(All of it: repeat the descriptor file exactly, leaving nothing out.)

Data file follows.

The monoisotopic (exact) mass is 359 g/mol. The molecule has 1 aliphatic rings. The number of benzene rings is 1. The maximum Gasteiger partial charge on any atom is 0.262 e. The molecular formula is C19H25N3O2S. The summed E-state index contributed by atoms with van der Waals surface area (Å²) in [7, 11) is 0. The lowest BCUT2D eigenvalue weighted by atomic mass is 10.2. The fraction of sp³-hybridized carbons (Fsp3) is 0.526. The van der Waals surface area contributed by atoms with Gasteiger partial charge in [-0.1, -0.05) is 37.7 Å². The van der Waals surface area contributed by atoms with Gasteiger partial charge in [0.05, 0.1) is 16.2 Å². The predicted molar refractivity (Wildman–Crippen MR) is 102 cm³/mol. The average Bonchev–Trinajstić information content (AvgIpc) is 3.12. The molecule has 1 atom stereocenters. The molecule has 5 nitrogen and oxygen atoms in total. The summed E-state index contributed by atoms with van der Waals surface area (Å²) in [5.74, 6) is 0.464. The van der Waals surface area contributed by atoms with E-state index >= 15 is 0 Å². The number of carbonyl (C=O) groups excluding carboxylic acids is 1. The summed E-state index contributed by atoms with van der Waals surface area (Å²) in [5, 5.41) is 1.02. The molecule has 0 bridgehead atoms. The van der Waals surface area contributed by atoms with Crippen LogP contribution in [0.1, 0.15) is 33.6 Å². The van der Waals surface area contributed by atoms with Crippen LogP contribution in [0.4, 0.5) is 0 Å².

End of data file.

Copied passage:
The monoisotopic (exact) mass is 359 g/mol. The molecule has 1 aliphatic rings. The number of benzene rings is 1. The maximum Gasteiger partial charge on any atom is 0.262 e. The molecular formula is C19H25N3O2S. The summed E-state index contributed by atoms with van der Waals surface area (Å²) in [7, 11) is 0. The lowest BCUT2D eigenvalue weighted by atomic mass is 10.2. The fraction of sp³-hybridized carbons (Fsp3) is 0.526. The van der Waals surface area contributed by atoms with Gasteiger partial charge in [-0.1, -0.05) is 37.7 Å². The van der Waals surface area contributed by atoms with Gasteiger partial charge in [0.05, 0.1) is 16.2 Å². The predicted molar refractivity (Wildman–Crippen MR) is 102 cm³/mol. The average Bonchev–Trinajstić information content (AvgIpc) is 3.12. The molecule has 1 atom stereocenters. The molecule has 5 nitrogen and oxygen atoms in total. The summed E-state index contributed by atoms with van der Waals surface area (Å²) in [5.74, 6) is 0.464. The van der Waals surface area contributed by atoms with E-state index >= 15 is 0 Å². The number of carbonyl (C=O) groups excluding carboxylic acids is 1. The summed E-state index contributed by atoms with van der Waals surface area (Å²) in [5, 5.41) is 1.02. The molecule has 0 bridgehead atoms. The van der Waals surface area contributed by atoms with Crippen LogP contribution in [0.1, 0.15) is 33.6 Å². The van der Waals surface area contributed by atoms with Crippen LogP contribution in [0.4, 0.5) is 0 Å².